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A Talk With the Diva of Magical Feminism

Washington — Isabel Allende has a cold. Bronchitis, actually.

She’s normally a hugger. Not today.

“Don’t touch me,” she warns, thrusting her arms up to avoid the slightest possibility of skin-to-skin contact. “I’m all germs.”

It’s Wednesday and the Chilean novelist is in a plush, sun-streamed sitting room in the Madison Hotel in downtown Washington, one of 15 cities she’s visiting on a nearly month-long book tour for Maya’s Notebook.

Allende “despises” book tours.

The airports, the lines. “Traveling is just really for young people.”

She loves The People.

“The people who show up at readings love your books. They’re not going to throw tomatoes at you.”

Even sick — and she describes her ailments in glorious detail — she oozes a fanciful, roaring energy. Makeup, tastefully applied. Thick, light brown, highlighted hair. Mani-pedi, glossy red. And she’s adorned in silver jewelry sparkling over a black peasant skirt and long, gauzy sweater. Describing her as glamorous is like saying swimming pools are wet.

This is Allende at 70 — the 5-foot melodramatic diva of magical feminism.

She likes that word — melodramatic. And she uses it often and proudly. As in:

∎ “I have been in love all my life, with different men, of course. It’s beautiful and melodramatic.”

∎ “My life has loss. … But I’m also happy in my life, and it’s a good life, melodramatic and filled with a few people around me who love me and support me and I trust them, blindly.”

∎ “My characters are always quirky, a little off and melodramatic. Those are the only people I am interested in.”

She talks freely about her lovers; her brooding, unrequited romances; her hidden desires. (About actor Antonio Banderas, she joked to the Observer in 2008: “I dream of devouring him naked and covered in guacamole.”) She’s been married for some 20 years to her second husband, Willie Gordon, an American lawyer-turned-writer. She says she’s still in love. “All husbands can be improved,” she says, laughing, “but he’s pretty good, considering.”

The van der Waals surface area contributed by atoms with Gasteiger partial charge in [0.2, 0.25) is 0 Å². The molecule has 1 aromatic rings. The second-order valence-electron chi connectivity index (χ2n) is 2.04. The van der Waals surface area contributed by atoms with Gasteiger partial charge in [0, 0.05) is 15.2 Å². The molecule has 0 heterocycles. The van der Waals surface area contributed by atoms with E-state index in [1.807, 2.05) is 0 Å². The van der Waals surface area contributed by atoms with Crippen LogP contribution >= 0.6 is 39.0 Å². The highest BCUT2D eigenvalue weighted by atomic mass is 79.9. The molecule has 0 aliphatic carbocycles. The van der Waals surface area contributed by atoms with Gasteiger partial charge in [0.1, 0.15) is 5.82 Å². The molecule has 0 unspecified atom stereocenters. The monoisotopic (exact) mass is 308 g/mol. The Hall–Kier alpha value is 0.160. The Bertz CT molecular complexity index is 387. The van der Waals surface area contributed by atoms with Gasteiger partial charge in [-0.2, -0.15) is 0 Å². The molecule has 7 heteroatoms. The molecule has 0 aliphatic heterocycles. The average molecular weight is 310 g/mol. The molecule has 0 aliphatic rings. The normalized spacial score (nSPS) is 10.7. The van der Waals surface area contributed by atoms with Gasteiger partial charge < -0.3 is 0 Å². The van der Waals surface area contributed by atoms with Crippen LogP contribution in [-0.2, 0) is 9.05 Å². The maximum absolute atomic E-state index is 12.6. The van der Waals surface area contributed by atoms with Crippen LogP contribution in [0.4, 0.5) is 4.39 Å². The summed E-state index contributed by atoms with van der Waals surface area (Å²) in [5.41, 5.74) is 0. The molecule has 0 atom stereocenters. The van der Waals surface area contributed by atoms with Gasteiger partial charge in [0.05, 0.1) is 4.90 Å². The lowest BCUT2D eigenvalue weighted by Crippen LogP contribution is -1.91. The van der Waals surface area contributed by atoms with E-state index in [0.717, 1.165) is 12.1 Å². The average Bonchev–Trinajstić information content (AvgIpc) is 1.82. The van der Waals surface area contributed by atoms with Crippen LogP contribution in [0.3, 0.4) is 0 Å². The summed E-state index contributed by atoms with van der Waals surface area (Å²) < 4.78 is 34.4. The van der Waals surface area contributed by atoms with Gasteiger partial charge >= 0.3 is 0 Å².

She’s had mixed reviews on some of her recent works — from a meticulously researched historical novel about slavery in Haiti to a trilogy of children’s adventure books. She chafes at the thought of retiring.

“I just finished writing another novel!” It will be out in January and is a thriller that was “fun, pure entertainment to do. And, no — I won’t tell you the plot.”

Plus, writing calms her “demons.” Two of her stepchildren have died of drug-related causes, one in 1994 and the other five weeks ago.

“We are all in mourning right now,” she says.

In 1996, she started the Isabel Allende Foundation in memory of her daughter, Paula, to finance women’s health and social justice projects in places such as Nepal and India. Paula: A Memoir was her tribute to her 28-year-old daughter, who died after complications caused by the genetic disorder porphyria.

“Writing a book is like being pregnant — it just starts moving,” she says, taking a sip of tea with honey. “It does help with your demons, with your obsessions. Writing is all I can do, the only thing that I can do. I can’t do anything else.”

A cousin of the deposed Chilean president Salvador Allende, she thinks of herself as a writer compelled to speak out about the abuses of power. But her latest book was inspired by her grandchildren and her concern that their obsession with technology is rotting their imaginations.

In the novel, Maya finds redemption when she gets off drugs — and her cell phone — and starts exploring nature, the sea and the spirits on an island in Chile.

“Young people today, they are texting while they are on a job interview!” she said, her perfectly groomed eyebrows rising. “We all need time. Time to reflect, to be bored. In boredom, creativity expands.”

But not all creative endeavors get her support. She describes herself as a “short and mean grandmother” who has little patience for “ordinary artwork” done by children. “I can’t believe when parents just hang it up, if it’s just two red lines and a blue one. I always believe in telling the truth.”

She gets up suddenly.

She has to leave. Now.

La Allende must rest. (She has a speaking engagement that evening at National Geographic.)

She apologizes, again, for being sick. She says she is so out of sorts that she isn’t even wearing her signature perfume: a combination of a men’s cologne and a women’s fragrance. She finally agrees to jot down the names of the scents and does so in a perfectly feminine cursive. She swears a reporter to secrecy.

Allende jets down the hallway toward her room. “My mother always said, ‘As you age, you have to smell good and be kind.’ ”

And then she disappears.